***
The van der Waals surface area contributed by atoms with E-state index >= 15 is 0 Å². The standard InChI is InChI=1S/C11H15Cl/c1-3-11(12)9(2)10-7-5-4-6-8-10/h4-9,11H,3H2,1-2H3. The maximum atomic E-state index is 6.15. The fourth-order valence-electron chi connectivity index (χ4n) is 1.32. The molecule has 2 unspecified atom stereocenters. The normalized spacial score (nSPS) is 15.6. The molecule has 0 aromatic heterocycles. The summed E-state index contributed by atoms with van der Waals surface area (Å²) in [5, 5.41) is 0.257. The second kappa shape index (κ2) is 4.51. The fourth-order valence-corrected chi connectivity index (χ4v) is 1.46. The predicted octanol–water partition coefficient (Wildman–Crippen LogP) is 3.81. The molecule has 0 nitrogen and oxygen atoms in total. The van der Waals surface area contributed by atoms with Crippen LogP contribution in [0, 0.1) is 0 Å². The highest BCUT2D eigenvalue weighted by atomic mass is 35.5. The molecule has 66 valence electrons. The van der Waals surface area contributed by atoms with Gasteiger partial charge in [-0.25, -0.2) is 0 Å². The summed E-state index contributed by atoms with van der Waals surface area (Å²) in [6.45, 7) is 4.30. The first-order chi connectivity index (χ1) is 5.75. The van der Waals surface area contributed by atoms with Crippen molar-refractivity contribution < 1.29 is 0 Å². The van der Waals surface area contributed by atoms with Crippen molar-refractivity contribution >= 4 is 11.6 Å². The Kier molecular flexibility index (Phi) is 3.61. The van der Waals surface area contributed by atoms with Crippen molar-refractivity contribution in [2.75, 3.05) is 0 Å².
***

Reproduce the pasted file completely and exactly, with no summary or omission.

The van der Waals surface area contributed by atoms with E-state index >= 15 is 0 Å². The standard InChI is InChI=1S/C11H15Cl/c1-3-11(12)9(2)10-7-5-4-6-8-10/h4-9,11H,3H2,1-2H3. The maximum atomic E-state index is 6.15. The fourth-order valence-electron chi connectivity index (χ4n) is 1.32. The molecule has 2 unspecified atom stereocenters. The normalized spacial score (nSPS) is 15.6. The molecule has 0 aromatic heterocycles. The summed E-state index contributed by atoms with van der Waals surface area (Å²) in [5, 5.41) is 0.257. The second kappa shape index (κ2) is 4.51. The fourth-order valence-corrected chi connectivity index (χ4v) is 1.46. The predicted octanol–water partition coefficient (Wildman–Crippen LogP) is 3.81. The molecule has 0 nitrogen and oxygen atoms in total. The van der Waals surface area contributed by atoms with Crippen LogP contribution in [0, 0.1) is 0 Å². The highest BCUT2D eigenvalue weighted by atomic mass is 35.5. The molecule has 66 valence electrons. The van der Waals surface area contributed by atoms with Gasteiger partial charge in [-0.25, -0.2) is 0 Å². The summed E-state index contributed by atoms with van der Waals surface area (Å²) in [6.45, 7) is 4.30. The first-order chi connectivity index (χ1) is 5.75. The van der Waals surface area contributed by atoms with Crippen molar-refractivity contribution < 1.29 is 0 Å². The van der Waals surface area contributed by atoms with Crippen molar-refractivity contribution >= 4 is 11.6 Å². The Kier molecular flexibility index (Phi) is 3.61. The van der Waals surface area contributed by atoms with Crippen molar-refractivity contribution in [2.75, 3.05) is 0 Å².